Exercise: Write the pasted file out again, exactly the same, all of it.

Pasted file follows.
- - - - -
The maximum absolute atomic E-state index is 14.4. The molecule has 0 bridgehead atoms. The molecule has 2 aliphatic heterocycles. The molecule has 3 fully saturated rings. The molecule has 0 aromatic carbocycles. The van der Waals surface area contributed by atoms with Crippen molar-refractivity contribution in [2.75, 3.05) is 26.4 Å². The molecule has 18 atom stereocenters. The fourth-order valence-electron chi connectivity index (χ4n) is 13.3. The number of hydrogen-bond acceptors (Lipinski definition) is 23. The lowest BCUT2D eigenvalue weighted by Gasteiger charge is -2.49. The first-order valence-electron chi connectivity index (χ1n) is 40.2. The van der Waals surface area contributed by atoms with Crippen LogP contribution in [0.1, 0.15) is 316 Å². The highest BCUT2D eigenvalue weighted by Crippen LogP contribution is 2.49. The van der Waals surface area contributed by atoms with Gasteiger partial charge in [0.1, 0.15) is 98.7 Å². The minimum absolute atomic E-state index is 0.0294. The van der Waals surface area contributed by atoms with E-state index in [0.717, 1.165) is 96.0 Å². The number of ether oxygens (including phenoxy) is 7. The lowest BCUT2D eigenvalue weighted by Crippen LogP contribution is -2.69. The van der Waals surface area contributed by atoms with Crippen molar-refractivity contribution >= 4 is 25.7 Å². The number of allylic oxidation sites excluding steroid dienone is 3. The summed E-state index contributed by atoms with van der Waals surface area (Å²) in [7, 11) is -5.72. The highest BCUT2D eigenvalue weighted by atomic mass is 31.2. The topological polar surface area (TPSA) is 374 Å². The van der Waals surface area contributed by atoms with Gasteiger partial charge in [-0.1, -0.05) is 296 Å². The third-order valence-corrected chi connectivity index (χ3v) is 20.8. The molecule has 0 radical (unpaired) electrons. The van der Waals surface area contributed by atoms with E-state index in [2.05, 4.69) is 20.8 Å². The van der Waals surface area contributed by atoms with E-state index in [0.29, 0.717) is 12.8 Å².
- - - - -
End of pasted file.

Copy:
The maximum absolute atomic E-state index is 14.4. The molecule has 0 bridgehead atoms. The molecule has 2 aliphatic heterocycles. The molecule has 3 fully saturated rings. The molecule has 0 aromatic carbocycles. The van der Waals surface area contributed by atoms with Crippen molar-refractivity contribution in [2.75, 3.05) is 26.4 Å². The molecule has 18 atom stereocenters. The fourth-order valence-electron chi connectivity index (χ4n) is 13.3. The number of hydrogen-bond acceptors (Lipinski definition) is 23. The lowest BCUT2D eigenvalue weighted by Gasteiger charge is -2.49. The first-order valence-electron chi connectivity index (χ1n) is 40.2. The van der Waals surface area contributed by atoms with Crippen LogP contribution in [0.1, 0.15) is 316 Å². The highest BCUT2D eigenvalue weighted by Crippen LogP contribution is 2.49. The van der Waals surface area contributed by atoms with Gasteiger partial charge in [0.1, 0.15) is 98.7 Å². The minimum absolute atomic E-state index is 0.0294. The van der Waals surface area contributed by atoms with E-state index in [0.717, 1.165) is 96.0 Å². The number of ether oxygens (including phenoxy) is 7. The lowest BCUT2D eigenvalue weighted by Crippen LogP contribution is -2.69. The van der Waals surface area contributed by atoms with Crippen molar-refractivity contribution >= 4 is 25.7 Å². The number of allylic oxidation sites excluding steroid dienone is 3. The summed E-state index contributed by atoms with van der Waals surface area (Å²) in [7, 11) is -5.72. The highest BCUT2D eigenvalue weighted by atomic mass is 31.2. The topological polar surface area (TPSA) is 374 Å². The van der Waals surface area contributed by atoms with Gasteiger partial charge in [-0.1, -0.05) is 296 Å². The third-order valence-corrected chi connectivity index (χ3v) is 20.8. The molecule has 0 radical (unpaired) electrons. The van der Waals surface area contributed by atoms with E-state index in [2.05, 4.69) is 20.8 Å². The van der Waals surface area contributed by atoms with E-state index in [0.29, 0.717) is 12.8 Å².